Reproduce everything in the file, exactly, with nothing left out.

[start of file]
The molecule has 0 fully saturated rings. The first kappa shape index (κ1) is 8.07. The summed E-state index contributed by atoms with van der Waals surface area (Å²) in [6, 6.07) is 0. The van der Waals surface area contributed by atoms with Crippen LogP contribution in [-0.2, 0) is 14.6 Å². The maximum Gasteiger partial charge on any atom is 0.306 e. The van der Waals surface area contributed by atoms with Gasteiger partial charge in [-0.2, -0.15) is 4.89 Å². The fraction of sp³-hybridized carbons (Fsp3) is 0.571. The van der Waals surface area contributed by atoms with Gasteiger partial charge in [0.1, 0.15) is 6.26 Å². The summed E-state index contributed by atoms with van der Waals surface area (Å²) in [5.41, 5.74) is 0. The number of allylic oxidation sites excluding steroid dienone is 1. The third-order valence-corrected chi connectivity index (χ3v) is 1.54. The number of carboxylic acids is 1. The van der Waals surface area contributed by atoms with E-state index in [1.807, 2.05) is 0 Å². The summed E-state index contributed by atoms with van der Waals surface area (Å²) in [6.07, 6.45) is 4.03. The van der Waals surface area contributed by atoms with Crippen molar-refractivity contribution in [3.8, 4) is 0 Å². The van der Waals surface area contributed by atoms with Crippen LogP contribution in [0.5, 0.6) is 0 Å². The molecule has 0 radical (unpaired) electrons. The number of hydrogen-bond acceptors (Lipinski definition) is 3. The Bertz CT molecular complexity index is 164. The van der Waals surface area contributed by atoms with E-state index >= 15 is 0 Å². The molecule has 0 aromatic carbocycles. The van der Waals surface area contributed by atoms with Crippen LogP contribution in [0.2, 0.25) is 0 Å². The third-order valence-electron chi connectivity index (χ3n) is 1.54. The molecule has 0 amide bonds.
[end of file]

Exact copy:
The molecule has 0 fully saturated rings. The first kappa shape index (κ1) is 8.07. The summed E-state index contributed by atoms with van der Waals surface area (Å²) in [6, 6.07) is 0. The van der Waals surface area contributed by atoms with Crippen LogP contribution in [-0.2, 0) is 14.6 Å². The maximum Gasteiger partial charge on any atom is 0.306 e. The van der Waals surface area contributed by atoms with Gasteiger partial charge in [-0.2, -0.15) is 4.89 Å². The fraction of sp³-hybridized carbons (Fsp3) is 0.571. The van der Waals surface area contributed by atoms with Gasteiger partial charge in [0.1, 0.15) is 6.26 Å². The summed E-state index contributed by atoms with van der Waals surface area (Å²) in [5.41, 5.74) is 0. The number of allylic oxidation sites excluding steroid dienone is 1. The third-order valence-corrected chi connectivity index (χ3v) is 1.54. The number of carboxylic acids is 1. The van der Waals surface area contributed by atoms with E-state index in [1.807, 2.05) is 0 Å². The summed E-state index contributed by atoms with van der Waals surface area (Å²) in [6.07, 6.45) is 4.03. The van der Waals surface area contributed by atoms with Crippen molar-refractivity contribution in [3.8, 4) is 0 Å². The van der Waals surface area contributed by atoms with Crippen LogP contribution in [0.5, 0.6) is 0 Å². The molecule has 0 radical (unpaired) electrons. The number of hydrogen-bond acceptors (Lipinski definition) is 3. The Bertz CT molecular complexity index is 164. The van der Waals surface area contributed by atoms with E-state index >= 15 is 0 Å². The molecule has 0 aromatic carbocycles. The van der Waals surface area contributed by atoms with Crippen LogP contribution in [0.2, 0.25) is 0 Å². The third-order valence-electron chi connectivity index (χ3n) is 1.54. The molecule has 0 amide bonds.